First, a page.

In one practice, shown in FIG. 2, the system determines the correct dosage by causing the laser to deposit a selected amount of energy, referred to herein as “test dosage,” on each of a plurality of test spots, or locations (step 40). The plurality of test locations can all be within a test region, or they can be scattered about the treatment region. In one particular practice, shown in FIGS. 3A to 3C, there are five test locations 52 disposed on a square test region 54 in a pattern similar to that found on a playing die. The test region 54 can be adjacent to a treatment region 56, as shown in FIG. 3A, or it can overlap the treatment region, as shown in FIGS. 3B and 3C. In the latter case, the treatment region 56 can encompass the test region 54, as shown in FIG. 3B, or the test region 54 can encompass the treatment region 56 as shown in FIG. 3C.

Referring back to FIG. 2, for each test location 52, the controller determines whether microcavitation has occurred (step 42). The determination can be carried out by using the derivative of the backscatter signal.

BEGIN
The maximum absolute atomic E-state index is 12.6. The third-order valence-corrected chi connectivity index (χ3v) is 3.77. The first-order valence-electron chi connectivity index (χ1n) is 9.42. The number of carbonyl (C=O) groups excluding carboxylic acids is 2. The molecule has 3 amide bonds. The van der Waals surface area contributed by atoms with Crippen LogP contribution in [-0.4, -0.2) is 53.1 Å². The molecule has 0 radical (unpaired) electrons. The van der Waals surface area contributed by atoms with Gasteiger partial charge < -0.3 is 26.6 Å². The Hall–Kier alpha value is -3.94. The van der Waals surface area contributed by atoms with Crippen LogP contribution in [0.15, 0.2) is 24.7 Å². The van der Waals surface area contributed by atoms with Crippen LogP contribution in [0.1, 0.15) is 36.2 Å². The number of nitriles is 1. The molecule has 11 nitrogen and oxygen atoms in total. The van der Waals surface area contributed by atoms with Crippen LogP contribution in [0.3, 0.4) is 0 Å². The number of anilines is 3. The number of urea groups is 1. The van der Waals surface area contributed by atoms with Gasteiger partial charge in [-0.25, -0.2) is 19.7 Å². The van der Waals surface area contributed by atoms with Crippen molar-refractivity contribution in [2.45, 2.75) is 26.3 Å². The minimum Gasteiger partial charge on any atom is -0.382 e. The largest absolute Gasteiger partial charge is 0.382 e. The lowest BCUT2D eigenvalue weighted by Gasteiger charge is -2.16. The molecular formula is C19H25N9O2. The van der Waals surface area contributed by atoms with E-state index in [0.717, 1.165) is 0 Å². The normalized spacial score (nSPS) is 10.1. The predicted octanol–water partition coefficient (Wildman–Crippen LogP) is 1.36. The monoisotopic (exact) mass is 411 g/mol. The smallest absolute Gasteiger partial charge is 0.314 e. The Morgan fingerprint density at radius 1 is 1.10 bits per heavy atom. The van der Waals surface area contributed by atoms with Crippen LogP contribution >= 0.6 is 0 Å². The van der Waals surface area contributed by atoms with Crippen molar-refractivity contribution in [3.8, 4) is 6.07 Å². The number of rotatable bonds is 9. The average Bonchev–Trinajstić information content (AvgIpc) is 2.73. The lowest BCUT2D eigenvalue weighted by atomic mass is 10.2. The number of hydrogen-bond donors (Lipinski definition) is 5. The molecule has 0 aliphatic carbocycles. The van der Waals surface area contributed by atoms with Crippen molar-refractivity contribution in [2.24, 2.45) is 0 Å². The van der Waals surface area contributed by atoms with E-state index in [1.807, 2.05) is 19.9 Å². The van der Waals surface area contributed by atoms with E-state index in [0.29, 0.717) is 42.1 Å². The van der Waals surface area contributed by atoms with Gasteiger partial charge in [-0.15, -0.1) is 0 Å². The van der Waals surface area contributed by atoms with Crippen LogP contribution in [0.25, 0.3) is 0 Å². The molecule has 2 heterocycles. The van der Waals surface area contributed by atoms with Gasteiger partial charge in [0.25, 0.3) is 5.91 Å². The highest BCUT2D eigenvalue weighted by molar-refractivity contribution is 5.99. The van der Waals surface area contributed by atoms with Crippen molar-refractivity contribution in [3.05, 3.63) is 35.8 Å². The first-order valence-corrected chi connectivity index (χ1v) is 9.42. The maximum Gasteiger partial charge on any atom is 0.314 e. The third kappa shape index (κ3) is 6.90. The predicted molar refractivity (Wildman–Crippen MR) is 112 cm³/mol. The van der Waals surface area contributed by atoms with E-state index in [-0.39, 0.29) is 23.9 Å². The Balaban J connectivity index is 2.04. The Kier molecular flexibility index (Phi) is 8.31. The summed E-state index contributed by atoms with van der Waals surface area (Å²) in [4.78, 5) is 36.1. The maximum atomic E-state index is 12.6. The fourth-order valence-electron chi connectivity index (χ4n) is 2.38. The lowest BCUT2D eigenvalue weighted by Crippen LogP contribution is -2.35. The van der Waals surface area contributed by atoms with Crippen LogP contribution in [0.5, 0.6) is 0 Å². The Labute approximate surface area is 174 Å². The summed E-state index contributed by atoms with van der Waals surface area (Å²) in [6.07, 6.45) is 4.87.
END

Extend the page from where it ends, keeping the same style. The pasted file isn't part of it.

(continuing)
The controller then counts how many of the test locations exhibited microcavitation (step 44). If that number is below a predetermined percentage of test locations J selected to indicate a laser dose that is statistically sufficient to kill a desired percentage of targeted cells (step 46), the controller increases the test dosage (step 48) and repeats the procedure.

On the other hand, if the number of test locations 52 that exhibited microcavitation is in excess of the predetermined percentage J, the controller 20 recognizes that the dosage is adequate for treatment. In that case, the controller 20 causes the beam to move into and treat the treatment region 56 (step 50). Treatment can be performed by continuously scanning the laser beam, thereby forming a picket fence of scanlines. Alternatively, treatment can be performed by moving the beam into discrete locations within the treatment region, thereby forming a checkerboard pattern of locations, each of which corresponds to a pulse. In an optional step, during treatment, the controller 20 monitors the derivative of the backscatter signal to confirm that microcavitation of the treatment locations is proceeding as expected.